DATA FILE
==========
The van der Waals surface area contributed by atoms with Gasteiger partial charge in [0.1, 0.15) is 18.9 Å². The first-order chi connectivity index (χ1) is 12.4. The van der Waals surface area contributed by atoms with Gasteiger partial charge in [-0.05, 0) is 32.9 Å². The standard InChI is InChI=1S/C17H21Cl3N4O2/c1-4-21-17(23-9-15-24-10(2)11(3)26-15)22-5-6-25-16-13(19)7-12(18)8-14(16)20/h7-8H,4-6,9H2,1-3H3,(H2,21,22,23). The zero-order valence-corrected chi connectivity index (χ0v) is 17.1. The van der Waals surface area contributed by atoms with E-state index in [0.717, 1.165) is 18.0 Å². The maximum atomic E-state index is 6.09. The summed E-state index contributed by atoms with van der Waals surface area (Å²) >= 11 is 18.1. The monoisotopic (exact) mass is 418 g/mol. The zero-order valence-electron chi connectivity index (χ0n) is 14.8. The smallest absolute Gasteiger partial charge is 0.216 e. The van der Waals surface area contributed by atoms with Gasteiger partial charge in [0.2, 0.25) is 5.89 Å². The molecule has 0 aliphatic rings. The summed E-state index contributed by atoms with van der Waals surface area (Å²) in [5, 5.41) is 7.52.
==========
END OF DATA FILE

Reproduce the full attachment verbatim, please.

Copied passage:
The van der Waals surface area contributed by atoms with Gasteiger partial charge in [0.1, 0.15) is 18.9 Å². The first-order chi connectivity index (χ1) is 12.4. The van der Waals surface area contributed by atoms with Gasteiger partial charge in [-0.05, 0) is 32.9 Å². The standard InChI is InChI=1S/C17H21Cl3N4O2/c1-4-21-17(23-9-15-24-10(2)11(3)26-15)22-5-6-25-16-13(19)7-12(18)8-14(16)20/h7-8H,4-6,9H2,1-3H3,(H2,21,22,23). The zero-order valence-corrected chi connectivity index (χ0v) is 17.1. The van der Waals surface area contributed by atoms with E-state index in [0.717, 1.165) is 18.0 Å². The maximum atomic E-state index is 6.09. The summed E-state index contributed by atoms with van der Waals surface area (Å²) >= 11 is 18.1. The monoisotopic (exact) mass is 418 g/mol. The zero-order valence-electron chi connectivity index (χ0n) is 14.8. The smallest absolute Gasteiger partial charge is 0.216 e. The van der Waals surface area contributed by atoms with Gasteiger partial charge in [0.2, 0.25) is 5.89 Å². The molecule has 0 aliphatic rings. The summed E-state index contributed by atoms with van der Waals surface area (Å²) in [5, 5.41) is 7.52.